1080 Sprint: Helping football combine testing transfer to the game

“We focus on one thing, and people know what that is as soon as they see the name on the door,” Matt Neel says in the last quiet hour before the after-school rush hits Xceleration Sports Performance Labs. For anyone not able to visit Neel in the hill country suburbs west of Austin, Texas, his URL reinforces the message: whybeslow.com

“Acceleration is the most important quality in any sport this side of distance running. Velocity does not come into play that much unless we’re training a sprinter. Athletes have to accelerate many more times than they will approach their peak velocity.”

Neel takes a broad view of acceleration, applying many of the same concepts to training golfers, volleyball players and athletes in a range of throwing and rotational sports. Initiating explosive force by training the body’s movement and harnessing the forces acting upon it binds all those sports. One common application at Xceleration are the first few steps after the snap in American football.

5-10-5 training with the 1080 Sprint

Like many of his peers, Neel accepts that football combines are performance art as much as – perhaps more than – sports performance.

With the combine battery becoming a standardized test for aspiring football players, Neel’s challenge is to train his athletes for what comes after the test – the game – rather than the test itself. The 5-10-5 shuttle is one test where Neel trains his athletes to have maximum transference to game scenarios before sharpening them for the combine.

He includes the 1080 Sprint in his 5-10-5 shuttle training, manipulating the direction and application of the load, as well as the magnitude. The athlete wears the 1080 Vest, which has nine attachment points on the front and nine on the back. The 1080 Sprint, then, applies a transverse load to the athlete in addition to a load in the plane of motion. This trains the athlete to maintain body alignment and control their movements against multi-planar forces, as they will in a game.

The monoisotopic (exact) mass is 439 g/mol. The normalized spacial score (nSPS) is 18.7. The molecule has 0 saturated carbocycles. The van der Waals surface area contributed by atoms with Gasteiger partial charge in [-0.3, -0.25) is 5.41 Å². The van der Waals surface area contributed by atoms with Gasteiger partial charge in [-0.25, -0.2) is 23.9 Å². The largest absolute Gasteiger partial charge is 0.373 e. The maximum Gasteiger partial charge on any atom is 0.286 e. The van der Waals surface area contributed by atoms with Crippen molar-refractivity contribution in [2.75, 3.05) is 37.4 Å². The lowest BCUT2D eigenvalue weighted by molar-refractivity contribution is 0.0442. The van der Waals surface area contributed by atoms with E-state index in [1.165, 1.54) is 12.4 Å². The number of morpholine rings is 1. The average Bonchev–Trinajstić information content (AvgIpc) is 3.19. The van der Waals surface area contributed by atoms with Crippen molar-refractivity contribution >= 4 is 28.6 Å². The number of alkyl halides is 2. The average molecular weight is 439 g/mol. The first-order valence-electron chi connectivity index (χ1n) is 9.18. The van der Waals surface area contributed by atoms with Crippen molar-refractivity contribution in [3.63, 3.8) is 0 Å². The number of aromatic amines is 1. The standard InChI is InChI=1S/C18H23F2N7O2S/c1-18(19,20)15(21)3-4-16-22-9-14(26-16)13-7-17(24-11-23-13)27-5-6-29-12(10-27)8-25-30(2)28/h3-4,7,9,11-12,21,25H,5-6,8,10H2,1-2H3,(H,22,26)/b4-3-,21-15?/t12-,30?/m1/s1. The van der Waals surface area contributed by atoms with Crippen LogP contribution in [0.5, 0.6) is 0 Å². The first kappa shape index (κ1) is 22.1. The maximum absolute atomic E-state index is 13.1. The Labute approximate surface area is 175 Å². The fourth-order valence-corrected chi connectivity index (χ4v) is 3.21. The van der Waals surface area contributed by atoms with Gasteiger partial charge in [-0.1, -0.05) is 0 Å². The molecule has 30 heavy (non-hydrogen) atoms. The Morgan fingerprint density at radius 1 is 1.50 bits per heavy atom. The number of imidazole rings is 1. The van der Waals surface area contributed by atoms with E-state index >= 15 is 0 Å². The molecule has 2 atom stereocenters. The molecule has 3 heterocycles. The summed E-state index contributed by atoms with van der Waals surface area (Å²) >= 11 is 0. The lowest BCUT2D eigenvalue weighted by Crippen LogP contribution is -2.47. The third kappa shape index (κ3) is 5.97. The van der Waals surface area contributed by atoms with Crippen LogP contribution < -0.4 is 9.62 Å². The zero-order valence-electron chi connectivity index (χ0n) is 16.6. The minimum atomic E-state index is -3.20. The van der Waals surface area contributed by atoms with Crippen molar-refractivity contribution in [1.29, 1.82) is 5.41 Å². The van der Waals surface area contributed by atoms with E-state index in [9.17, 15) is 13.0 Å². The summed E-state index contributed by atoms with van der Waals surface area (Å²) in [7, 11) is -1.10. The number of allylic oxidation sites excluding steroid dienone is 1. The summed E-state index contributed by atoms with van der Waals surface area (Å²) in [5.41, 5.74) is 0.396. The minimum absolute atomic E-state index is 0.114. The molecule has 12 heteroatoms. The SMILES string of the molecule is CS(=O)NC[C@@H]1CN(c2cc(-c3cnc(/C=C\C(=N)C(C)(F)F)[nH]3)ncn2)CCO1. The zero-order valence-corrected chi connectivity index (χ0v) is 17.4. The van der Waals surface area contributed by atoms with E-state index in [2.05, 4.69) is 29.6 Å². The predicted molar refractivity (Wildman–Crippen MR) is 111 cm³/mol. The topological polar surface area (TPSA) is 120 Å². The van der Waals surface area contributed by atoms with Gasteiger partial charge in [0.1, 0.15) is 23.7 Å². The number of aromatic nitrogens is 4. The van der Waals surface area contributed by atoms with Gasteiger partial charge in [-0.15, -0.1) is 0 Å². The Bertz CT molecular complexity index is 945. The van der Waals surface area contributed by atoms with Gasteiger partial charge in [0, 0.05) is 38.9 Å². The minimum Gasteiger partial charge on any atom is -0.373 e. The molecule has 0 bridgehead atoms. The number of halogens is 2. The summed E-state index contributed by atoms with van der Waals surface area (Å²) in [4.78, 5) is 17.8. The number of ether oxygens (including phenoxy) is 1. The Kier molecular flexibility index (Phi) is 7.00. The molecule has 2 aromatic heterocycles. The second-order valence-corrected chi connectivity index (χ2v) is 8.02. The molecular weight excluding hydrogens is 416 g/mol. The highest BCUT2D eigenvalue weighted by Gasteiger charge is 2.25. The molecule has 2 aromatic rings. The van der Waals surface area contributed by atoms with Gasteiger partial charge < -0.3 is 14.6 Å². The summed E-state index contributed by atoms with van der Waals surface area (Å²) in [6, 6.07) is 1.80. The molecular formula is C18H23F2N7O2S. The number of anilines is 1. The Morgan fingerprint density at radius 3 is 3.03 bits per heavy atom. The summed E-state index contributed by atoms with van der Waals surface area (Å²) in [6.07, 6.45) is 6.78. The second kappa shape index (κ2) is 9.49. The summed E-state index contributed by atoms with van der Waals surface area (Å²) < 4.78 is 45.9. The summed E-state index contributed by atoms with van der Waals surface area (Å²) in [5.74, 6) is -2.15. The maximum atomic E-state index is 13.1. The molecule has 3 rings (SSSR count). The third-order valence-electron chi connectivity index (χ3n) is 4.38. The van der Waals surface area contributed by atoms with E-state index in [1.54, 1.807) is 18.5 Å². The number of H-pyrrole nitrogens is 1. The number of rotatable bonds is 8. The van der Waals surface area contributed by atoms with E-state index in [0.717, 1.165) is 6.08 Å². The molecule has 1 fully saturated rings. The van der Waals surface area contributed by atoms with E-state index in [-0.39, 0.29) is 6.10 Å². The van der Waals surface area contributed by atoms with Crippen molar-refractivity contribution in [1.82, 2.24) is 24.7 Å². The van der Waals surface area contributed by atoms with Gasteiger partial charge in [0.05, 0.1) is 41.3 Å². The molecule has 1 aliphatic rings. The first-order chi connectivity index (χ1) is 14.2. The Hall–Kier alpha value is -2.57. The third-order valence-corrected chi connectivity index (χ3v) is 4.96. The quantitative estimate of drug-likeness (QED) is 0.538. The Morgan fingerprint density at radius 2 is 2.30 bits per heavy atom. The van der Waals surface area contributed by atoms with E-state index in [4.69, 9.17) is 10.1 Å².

The athlete’s direction of movement also shapes the load the 1080 Sprint applies. “I don’t look at it as resisted and assisted when it comes to change of direction. When they are moving away from the 1080 Sprint, it applies a force against the direction of movement. When they are moving towards it, it is a load in the direction of movement. Either way, they are learning to overcome external forces to execute their movements.”

Neel demonstrates a simple, early-cycle exercise. He stands with the 1080 Sprint a few meters to his right, then performs a single-leg lateral jump off his left foot to a single-leg landing on his right foot, moving towards the 1080 Sprint.

He explains, “The jump is only one part of it. I’ll attach the cable to the back of the right shoulder. Then as the athlete lands it pulls her down and towards the machine. If it pulls her enough that her shoulder drifts out beyond her hip, she’ll lose her balance and not have the landing. Or I can attach the cable to the center of mass on the front. Now the load is pulling her forward as well as to the right, so she has to counter the forward, rotational and lateral pulls.